We Are All Natives. Learn My Tribe.

In Ann Daly's "The Interested Act of Dance Criticism" performer/critic Sal Murgiyato is quoted as saying when "writing about world dance, it is wise to consider the way natives look at their own dances" (4). We can, and should, widen the definition of 'natives' to include a modern idea of tribe, or community. Would it not also be appropriate to consider a contemporary work of art by the norms of the community from which is arises? Claudia La Rocco writes, in her New York Times review of Simone Forti, that the setting "was an open space with... only a smattering of seats." Tying history to this setting, she notes that "the studio was covered with reclining bodies, evoking accounts of Judson-era arrangements." Creating a context in which this work evolved - Judson Church Theater - locates it within a specific community. This contextualization directly relates to Forti's work in that she "invites you to relax into your surroundings."(La Rocco) With the knowledge of the setting, both physical and historical, La Rocco's observation has more meaning and resonance for the reader.

Shifting the critical viewpoint towards a contextualized perspective causes critics to realign their approach to performances because "she is no longer judge, but rather interpreter." (La Rocco) This is true, unless, of course, the critic themselves is an insider of the community from which she is critiquing
. In Edwin Dendy's article, "Dance Criticism", the author assumes performances are in a tradition of which he is apart with his job being to give "a clear picture of the event and to place it in its relation to the art of theater dancing." Dendy does not state there are multiple traditions in which to place the performance, but only one - "theater dancing". La Rocco sums up work by Shelly Senter by writing that the dance "became a quietly shifting human landscape, the careful craft of the work’s interlocking sections often infused with a looser, improvisational physicality." She continues, there are "hints of wit and tenderness glinted throughout, though some choreographic passages felt less necessary than others; it’s easy to grow impatient with such understated material." Even in the context of the review we are left without knowing anything specifically unique - it could be a description of many performances, from many time periods and styles. But, La Rocco is assuming her audience participates in the community that this work came out of - mainly, a New York City post-modern dance crowd. The question must arise, what happens when you are reading this review and are not part of the tribe?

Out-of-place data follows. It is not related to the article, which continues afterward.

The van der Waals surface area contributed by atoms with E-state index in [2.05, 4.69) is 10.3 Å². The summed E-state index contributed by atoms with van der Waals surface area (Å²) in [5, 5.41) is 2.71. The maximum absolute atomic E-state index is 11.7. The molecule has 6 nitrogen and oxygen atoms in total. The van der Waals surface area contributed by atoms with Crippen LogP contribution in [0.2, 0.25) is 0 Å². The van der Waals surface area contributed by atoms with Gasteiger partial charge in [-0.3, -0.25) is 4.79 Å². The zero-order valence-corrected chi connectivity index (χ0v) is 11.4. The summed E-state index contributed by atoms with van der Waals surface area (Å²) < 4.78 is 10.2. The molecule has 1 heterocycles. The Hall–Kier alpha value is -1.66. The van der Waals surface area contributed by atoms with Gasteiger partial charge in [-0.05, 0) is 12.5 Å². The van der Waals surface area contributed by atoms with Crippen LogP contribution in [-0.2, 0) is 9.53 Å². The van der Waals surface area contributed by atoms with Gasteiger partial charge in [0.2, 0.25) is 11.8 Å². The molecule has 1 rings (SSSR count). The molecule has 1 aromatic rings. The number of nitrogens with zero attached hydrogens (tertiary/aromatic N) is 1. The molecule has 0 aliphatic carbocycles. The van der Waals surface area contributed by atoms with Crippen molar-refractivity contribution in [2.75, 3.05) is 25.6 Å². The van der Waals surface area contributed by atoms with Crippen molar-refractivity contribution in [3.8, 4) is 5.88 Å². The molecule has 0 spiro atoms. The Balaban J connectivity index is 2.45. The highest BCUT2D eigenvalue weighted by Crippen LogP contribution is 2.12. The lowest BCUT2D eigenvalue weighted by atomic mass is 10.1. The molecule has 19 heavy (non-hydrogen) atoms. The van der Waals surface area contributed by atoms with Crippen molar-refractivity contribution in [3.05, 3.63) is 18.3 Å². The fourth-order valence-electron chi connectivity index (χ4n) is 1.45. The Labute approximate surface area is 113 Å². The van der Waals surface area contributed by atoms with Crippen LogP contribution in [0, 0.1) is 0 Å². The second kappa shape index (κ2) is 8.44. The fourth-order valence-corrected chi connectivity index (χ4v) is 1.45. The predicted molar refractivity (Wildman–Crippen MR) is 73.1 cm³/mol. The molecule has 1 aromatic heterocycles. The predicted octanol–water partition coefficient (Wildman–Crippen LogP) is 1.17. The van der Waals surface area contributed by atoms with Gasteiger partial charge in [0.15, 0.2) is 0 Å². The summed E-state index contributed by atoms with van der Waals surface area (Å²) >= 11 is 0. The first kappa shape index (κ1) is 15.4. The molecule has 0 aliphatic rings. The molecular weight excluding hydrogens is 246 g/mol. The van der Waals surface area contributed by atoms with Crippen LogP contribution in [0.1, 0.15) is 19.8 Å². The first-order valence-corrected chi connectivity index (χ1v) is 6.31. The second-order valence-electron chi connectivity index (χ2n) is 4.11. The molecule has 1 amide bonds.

Dance criticism illuminates most clearly when the critic investigates the world out of which the dance evolves. This is hard. This means that not all critics can or should review all dance, because, as Dendy writes, the critic "can hardly be illuminating or right enough unless he has a fund of knowledge about his subject."


Collaboration: In a Process

I am currently collaborating with Stefanie Quinones Bass (dancer/choreographer) and Susan Oetgen (singer/composer) on a new work - The Chemistry of Lime Trees (tentative title). We are in the very beginning stages of the project, so our main focus right now is defining our collaborative process. I have worked with both these artists previously - Stefanie has been in my company for 5+ years, and Susan composed the music (with David Durst) and performed in one of my works (that Stefanie was also in) a couple of years ago. But, for this project, even though I initiated it, the three of us are equal collaborators - so, we need to define our new relationships and how this process will work.

In our first rehearsal Susan suggested beginning by making four lists: Objectives, Roles, Timing & Resources. Some of the Objectives were obvious: "make a collaborative piece w/original music & movement" and "1/2 evening length piece". Similarly, the list of Roles contained many obvious choices - "choreographer, composer, performer, lighting designer, set designer", but also included "time keeper, decision maker and documentarian". By writing out these lists it helped frame and define what we're doing while putting us all on the same page. In this discussion other issues came up, so that we created another list - Open Questions - that included, "How literal will we be?", "How much will be improvised?", and "How much time will each person allot to this project?" Again, putting these questions down on paper helps focus our attention on issues and questions we have as we continue to develop the work.

I'll write more about our second rehearsal - with video conferencing and our Fears/Hopes - soon.